“A Thousand Flowers” by Margo Lanagan involves a princess that falls in love with a unicorn, and the consequences of that, both for her and for the man who discovers her in a state of unconscious dishabille in the woods. It’s one of the few non-modern stories in this collection, and its tone is also the most distinctive. The story’s air of dark, sexually-charged fairy tale is very reminiscent of Lanagan’s novel Tender Morsels, and I found it similarly discomfiting. It was a good story, just a little jarring after some of the more humorous entries.
In “The Children of the Revolution” by Maureen Johnson, a young college student lands a job babysitting for the adopted children of a famous celebrity, but the kids are… not quite normal. But hey, that’s just what happens when you’re famous, right? Or is it? This story was hilarious – not particularly subtle about anything, particularly its poking fun at celebrity culture, but I didn’t care overly much, since I was too busy giggling.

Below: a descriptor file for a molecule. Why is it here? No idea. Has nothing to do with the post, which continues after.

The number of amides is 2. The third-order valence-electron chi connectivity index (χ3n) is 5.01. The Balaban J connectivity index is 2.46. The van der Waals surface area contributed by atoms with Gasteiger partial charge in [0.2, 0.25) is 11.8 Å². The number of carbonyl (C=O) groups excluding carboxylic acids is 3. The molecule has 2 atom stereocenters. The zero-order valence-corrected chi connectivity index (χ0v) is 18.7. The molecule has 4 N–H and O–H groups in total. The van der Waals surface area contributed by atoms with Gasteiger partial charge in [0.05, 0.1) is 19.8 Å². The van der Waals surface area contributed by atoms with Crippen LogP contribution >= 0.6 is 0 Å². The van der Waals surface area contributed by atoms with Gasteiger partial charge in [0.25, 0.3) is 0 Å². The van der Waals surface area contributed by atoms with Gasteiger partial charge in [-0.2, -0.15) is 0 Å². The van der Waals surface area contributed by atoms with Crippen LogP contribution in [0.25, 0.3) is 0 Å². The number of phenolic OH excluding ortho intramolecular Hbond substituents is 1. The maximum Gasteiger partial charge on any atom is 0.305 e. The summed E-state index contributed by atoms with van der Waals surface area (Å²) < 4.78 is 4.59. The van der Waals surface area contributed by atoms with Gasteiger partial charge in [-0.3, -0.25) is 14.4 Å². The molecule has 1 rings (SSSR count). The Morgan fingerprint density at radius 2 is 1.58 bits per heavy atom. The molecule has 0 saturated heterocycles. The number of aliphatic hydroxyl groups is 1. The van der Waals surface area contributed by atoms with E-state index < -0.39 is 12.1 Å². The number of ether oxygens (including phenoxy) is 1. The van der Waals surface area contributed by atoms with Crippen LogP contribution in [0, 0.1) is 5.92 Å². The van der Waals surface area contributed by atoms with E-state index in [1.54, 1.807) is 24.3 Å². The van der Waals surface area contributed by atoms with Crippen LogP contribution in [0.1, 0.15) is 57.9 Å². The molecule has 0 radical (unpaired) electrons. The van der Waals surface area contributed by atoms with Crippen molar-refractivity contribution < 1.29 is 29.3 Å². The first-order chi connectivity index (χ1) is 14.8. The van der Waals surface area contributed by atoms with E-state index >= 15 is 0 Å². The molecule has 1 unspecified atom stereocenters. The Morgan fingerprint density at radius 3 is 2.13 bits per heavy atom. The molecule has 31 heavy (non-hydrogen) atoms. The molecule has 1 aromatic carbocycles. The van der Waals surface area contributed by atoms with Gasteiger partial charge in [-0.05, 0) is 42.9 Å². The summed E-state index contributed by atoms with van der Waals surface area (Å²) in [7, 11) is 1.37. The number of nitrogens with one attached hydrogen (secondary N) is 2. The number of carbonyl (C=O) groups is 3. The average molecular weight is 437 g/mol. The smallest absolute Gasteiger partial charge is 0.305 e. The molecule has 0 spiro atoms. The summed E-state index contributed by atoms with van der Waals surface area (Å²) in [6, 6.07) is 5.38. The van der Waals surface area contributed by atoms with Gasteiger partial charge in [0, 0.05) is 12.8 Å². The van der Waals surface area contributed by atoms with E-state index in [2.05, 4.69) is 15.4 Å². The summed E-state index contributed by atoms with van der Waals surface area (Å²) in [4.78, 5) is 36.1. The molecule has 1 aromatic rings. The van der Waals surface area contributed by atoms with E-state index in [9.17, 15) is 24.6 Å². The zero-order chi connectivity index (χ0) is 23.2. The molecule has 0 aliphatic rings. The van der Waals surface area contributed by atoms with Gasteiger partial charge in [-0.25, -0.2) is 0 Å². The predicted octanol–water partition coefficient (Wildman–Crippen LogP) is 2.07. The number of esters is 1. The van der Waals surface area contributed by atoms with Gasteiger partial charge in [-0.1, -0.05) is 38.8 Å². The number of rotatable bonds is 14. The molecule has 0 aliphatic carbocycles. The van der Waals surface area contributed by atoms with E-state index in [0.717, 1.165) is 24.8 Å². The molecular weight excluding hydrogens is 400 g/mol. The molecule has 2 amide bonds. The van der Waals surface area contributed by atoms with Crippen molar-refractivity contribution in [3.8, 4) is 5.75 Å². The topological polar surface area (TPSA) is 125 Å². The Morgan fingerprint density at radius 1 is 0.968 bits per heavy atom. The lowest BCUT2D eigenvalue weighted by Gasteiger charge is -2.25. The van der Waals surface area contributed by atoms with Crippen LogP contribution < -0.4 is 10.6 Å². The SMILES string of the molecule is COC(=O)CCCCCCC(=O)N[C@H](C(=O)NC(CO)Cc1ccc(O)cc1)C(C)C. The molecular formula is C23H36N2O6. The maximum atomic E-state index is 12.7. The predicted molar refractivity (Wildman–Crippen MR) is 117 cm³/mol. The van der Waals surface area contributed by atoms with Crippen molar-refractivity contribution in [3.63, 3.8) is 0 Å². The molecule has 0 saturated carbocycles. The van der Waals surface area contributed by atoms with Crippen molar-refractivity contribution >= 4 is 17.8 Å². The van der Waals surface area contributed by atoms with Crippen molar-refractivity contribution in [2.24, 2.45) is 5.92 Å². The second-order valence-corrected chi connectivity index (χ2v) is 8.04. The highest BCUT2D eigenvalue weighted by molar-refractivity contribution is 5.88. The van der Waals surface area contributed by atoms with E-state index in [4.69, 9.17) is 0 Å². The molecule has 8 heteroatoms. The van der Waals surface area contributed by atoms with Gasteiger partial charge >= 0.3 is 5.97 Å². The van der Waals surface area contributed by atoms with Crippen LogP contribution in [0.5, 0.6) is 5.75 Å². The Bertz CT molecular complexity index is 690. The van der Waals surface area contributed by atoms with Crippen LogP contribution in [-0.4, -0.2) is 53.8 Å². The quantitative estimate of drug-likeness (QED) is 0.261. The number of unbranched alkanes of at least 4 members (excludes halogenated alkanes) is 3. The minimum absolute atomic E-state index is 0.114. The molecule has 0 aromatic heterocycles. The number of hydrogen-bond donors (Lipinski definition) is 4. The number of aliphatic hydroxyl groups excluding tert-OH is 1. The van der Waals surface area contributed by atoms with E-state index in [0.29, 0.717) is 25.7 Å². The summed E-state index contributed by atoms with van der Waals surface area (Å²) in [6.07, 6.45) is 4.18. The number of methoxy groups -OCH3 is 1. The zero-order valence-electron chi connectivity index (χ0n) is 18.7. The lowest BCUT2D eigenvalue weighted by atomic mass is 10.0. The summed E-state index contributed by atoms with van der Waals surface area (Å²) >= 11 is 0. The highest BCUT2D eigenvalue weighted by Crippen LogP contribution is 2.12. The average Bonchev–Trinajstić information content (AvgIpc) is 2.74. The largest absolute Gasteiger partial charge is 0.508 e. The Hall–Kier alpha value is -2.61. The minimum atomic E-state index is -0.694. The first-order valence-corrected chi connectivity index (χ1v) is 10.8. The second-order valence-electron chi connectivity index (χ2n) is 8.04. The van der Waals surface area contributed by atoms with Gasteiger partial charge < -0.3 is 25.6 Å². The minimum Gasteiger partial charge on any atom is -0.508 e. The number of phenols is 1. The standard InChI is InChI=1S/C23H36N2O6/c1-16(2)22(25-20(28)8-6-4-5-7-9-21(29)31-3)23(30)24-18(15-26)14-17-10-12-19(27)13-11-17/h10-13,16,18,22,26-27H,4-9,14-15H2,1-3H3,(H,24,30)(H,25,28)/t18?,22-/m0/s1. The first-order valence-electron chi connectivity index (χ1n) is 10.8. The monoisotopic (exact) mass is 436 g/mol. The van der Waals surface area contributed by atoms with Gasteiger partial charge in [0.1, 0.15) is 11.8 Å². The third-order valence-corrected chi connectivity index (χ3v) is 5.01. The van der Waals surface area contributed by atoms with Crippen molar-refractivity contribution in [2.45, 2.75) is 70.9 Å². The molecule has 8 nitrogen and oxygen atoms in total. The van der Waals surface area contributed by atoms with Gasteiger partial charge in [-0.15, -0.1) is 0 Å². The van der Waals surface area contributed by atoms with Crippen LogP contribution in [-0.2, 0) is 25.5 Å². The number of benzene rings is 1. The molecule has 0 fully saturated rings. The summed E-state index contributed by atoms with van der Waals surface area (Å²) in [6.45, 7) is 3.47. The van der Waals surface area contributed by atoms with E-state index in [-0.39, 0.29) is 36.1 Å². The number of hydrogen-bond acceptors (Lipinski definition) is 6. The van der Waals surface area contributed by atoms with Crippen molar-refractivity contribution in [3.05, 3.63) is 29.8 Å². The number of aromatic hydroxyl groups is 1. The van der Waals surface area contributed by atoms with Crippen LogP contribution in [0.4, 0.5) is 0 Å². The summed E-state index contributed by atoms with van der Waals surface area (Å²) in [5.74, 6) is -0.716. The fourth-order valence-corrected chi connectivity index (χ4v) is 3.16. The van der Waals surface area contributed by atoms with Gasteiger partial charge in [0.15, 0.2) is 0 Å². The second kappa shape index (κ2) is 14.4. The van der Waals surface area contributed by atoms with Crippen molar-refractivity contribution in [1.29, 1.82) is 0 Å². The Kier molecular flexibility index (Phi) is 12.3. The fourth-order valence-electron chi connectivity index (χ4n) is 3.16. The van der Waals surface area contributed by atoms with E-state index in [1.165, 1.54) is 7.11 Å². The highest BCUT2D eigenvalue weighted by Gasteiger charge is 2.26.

“The Care and Feeding of Your Baby Killer Unicorn” by Diana Peterfreund is the one story in the collection where the unicorns are actual bad-asses. As in: venemous, feral, predatory, human-flesh-eating bad-asses. And the narrator has special powers that draw the unicorns to her, but also lets her hear their thoughts… which is how she winds up taking care of an orphaned baby killer unicorn of her own. I really liked the concept and execution of this story, and thought a lot of the details were great. However, there was a lot of talk about how unicorns are Evil and Sinful and how this baby unicorn must be part of God’s Plan for the narrator, and she must figure out His will, which all felt somewhat shoehorned in and unnecessary.
“Inoculata” by Scott Westerfeld takes place in one of the last holdouts of humanity after the zombie apocalypse, a la The Passage. They’ve been there for four years, and the adults seem stuck in panic mode, while the kids realize that if they want to survive long-term, something’s got to change. I liked the set-up of this story quite a bit, but to me it felt like the first chapter of a book rather than a stand-alone short story; it ended right as things started getting really interesting.